‘Tis the season for ghosts and goblins, and our fair state has no shortage of boogeymen.
MinnPost’s Max Sparber ponders the ghosts of the Washington Avenue Bridge and the “Supernatural Minnesota” series by Thomas M. Disch, recently reprinted by the University of Minnesota Press. The Businessman is the first book in the series.
Michael Norman, author of five nationally popular collections of ghost tales, interviewed local storytellers and combed newspapers to document legends involving supernatural and strange occurrences. Following old and fresh leads, he gathered stories from all over the state in The Nearly Departed: Minnesota Ghost Stories & Legends. (Check out our excerpts on the MIA and The Lutefisk Ghost.)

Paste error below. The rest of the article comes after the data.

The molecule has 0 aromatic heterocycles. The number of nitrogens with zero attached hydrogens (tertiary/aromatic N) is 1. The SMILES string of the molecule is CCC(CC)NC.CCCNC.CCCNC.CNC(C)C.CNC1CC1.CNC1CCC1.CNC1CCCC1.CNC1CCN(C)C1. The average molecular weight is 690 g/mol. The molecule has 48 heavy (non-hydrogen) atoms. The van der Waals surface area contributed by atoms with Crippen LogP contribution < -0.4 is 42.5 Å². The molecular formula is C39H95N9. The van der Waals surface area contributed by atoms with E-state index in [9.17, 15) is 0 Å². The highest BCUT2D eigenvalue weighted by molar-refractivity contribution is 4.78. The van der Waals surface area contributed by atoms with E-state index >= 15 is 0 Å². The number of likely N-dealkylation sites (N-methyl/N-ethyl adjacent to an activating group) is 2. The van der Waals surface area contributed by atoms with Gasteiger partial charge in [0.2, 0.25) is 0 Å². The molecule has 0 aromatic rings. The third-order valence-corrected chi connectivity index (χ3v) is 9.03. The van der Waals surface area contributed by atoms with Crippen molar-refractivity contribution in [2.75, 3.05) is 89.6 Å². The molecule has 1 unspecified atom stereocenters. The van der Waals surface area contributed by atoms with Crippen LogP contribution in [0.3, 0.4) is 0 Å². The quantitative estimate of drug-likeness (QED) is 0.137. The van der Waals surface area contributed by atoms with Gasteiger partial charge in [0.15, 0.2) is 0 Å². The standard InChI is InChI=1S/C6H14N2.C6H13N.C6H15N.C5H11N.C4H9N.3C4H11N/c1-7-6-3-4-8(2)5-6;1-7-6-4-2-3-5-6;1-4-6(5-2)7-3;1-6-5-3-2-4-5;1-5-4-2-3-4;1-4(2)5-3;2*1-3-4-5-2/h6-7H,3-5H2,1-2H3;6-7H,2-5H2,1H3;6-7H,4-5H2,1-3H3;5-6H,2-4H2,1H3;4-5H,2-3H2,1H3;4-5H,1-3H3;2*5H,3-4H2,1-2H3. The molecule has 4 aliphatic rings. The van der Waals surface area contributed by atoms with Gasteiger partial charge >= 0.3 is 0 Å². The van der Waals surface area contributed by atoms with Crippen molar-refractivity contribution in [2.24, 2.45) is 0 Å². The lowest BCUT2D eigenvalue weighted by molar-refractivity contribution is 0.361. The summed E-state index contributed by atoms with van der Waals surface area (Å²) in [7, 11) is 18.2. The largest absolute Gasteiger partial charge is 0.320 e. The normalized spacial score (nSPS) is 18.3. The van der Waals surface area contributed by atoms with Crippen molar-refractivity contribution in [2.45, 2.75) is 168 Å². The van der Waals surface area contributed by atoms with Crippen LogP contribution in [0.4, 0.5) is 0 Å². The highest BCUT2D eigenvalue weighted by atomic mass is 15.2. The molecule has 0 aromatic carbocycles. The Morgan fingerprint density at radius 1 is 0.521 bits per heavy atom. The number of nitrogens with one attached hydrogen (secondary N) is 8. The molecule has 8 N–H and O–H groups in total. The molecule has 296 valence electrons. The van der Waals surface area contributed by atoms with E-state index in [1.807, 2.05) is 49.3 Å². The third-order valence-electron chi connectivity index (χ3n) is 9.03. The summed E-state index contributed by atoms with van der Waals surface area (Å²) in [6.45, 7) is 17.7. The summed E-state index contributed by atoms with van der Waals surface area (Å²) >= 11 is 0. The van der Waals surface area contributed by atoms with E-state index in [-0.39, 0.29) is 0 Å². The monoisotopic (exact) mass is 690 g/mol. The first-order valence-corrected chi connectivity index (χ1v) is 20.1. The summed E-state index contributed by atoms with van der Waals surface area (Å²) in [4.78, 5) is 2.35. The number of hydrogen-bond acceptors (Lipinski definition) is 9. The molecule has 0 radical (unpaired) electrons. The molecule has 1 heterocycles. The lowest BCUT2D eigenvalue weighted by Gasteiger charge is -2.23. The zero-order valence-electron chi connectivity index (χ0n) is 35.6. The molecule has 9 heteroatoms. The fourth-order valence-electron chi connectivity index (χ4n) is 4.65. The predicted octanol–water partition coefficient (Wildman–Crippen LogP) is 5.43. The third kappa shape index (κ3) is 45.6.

The Minnesota Road Guide to Haunted Locations by Chad Lewis offers info on where to sleep in a haunted bed-and-breakfast or have a drink in a haunted pub.
You can explore more of Minnesota’s haunted history this week at a variety of spooky events hosted by the Minnesota Historical Society:
Tonight and tomorrow at the Mill City Museum’s The Minneapolis Horror: Tales from the Night Shift you can learn about the horrific disasters that have befallen the mill and its workers over the years.
Shadows and Spirits of the State Capitol, Thursday through Saturday, offers visitors a chance to see historical “spirits” who tell stories of the capitol’s early history.
Step inside the rustic barn at the Oliver Kelley Farm on Saturday for a Reader’s Theatre performance of Washington Irving’s horror classic, “The Legend of Sleepy Hollow.”
Or listen to dramatic readings of Victorian Ghost Stories in the dimly lit James J. Hill House parlor on Sunday night.